1) A THIEF WHO SOLD THE STOLEN ITEM ON CREDIT

QUESTION: The Gemara says that a Ganav who stole an item and sold it on credit (he received no money for it) is obligated to pay Arba'ah v'Chamishah.

How did the Ganav effect a Kinyan if he received no money in exchange for the stolen item? It must be that the buyer acquired the item through Meshichah. However, Meshichah is a Kinyan d'Rabanan. How can a Kinyan d'Rabanan obligate the Ganav to pay Arba'ah v'Chamishah mid'Oraisa?

ANSWER: This Gemara supports the principle discussed by the Acharonim (see CHAZON ISH 17:16, PRI YITZCHAK, and others) that a Kinyan d'Rabanan suffices for a Halachah d'Oraisa; when the Rabanan institute that a certain act should accomplish a Kinyan, that act is considered on par with any Kinyan d'Oraisa and can be Makneh the object to the recipient for all intents and purposes.

The DEVAR AVRAHAM (1:1:15-16) explains the reason for this as follows. The Gemara in Bava Metzia (74a) teaches that any act that becomes generally accepted as an act that finalizes a sale ("Situmta") accomplishes a Kinyan d'Oraisa. A Kinyan instituted by the Rabanan is no less than the Kinyan of "Situmta." (See Insights to Gitin 36b.)

2) A THIEF WHO STEALS AN ITEM AND THEN MAKES IT "HEFKER" OR SELLS IT BACK TO THE ORIGINAL OWNER

OPINIONS: The Gemara quotes a Beraisa which teaches that a Ganav is Chayav for Arba'ah v'Chamishah not only when he sells the item in the normal manner of a sale, but even when he transfers it to another's ownership in other ways, such as by making it Hekdesh, selling it on credit, bartering it, or giving it as a gift.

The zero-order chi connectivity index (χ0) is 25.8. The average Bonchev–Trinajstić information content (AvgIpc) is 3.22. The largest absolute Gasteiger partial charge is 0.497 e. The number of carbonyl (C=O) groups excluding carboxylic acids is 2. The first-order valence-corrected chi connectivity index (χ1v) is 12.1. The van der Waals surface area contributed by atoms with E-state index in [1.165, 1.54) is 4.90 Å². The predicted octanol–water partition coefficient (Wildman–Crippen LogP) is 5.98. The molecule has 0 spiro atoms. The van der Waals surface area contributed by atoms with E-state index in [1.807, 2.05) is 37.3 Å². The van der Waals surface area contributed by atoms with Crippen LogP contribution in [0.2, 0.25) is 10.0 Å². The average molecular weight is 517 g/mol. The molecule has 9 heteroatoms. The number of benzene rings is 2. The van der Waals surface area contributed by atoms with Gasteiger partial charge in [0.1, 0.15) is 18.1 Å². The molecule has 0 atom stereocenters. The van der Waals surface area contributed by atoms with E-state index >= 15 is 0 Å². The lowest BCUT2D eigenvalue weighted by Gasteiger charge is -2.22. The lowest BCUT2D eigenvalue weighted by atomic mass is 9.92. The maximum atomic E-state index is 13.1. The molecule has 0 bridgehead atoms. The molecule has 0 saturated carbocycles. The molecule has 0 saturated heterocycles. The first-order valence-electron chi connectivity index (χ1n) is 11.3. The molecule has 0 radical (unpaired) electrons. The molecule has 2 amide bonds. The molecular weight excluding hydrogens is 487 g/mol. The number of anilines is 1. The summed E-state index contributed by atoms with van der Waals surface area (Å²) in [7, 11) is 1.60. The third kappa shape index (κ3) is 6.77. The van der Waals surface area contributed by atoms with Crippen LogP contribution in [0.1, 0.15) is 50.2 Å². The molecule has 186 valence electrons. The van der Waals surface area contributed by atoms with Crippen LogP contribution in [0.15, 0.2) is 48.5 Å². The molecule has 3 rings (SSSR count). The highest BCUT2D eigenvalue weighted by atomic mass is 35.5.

The Acharonim discuss other situations in which the Ganav transfers the stolen animal to a different domain in a manner other than that of a normal Mechirah.

1. What is the Halachah in the case of a Ganav who steals an item and then makes it Hefker?

(a) The TO'AFOS RE'EM on the Sefer ha'Yere'im (Mitzvah 124:10) writes that the Ganav is exempt from Arba'ah v'Chamishah in such a case, because making the item Hefker does not qualify as a sale.

(b) The MISHKENOS YISRAEL (#21) rules that a Ganav is Chayav for Arba'ah v'Chamishah in such a case. Making the stolen item Hefker is comparable to giving the stolen item to someone else as a gift. The only difference is that when one makes it Hefker, he gives it to the public and not to an individual person.

The To'afos Re'em argues with this view. A Ganav is exempt from Arba'ah v'Chamishah when he sells the item to two people jointly, and thus he is also exempt when he gives the item as a gift to two or more people. Accordingly, he is exempt when he makes the item Hefker.

Another difficulty is that the Mishkenos Yisrael seems to assume that the act of making an item Hefker is an act of giving the item to the public. However, according to many Acharonim this is not how Hefker works. Rather, when a person makes an item Hefker, he merely withdraws his ownership from the item. His act of Hefker does not transfer the item to the public's ownership, but merely creates the right for anyone to come and acquire the item for himself. Accordingly, making an item Hefker is not comparable to giving an item as a gift.

2. What is the Halachah in the case of a Ganav who steals an item and then sells it to the original owner (from whom he stole it in the first place)?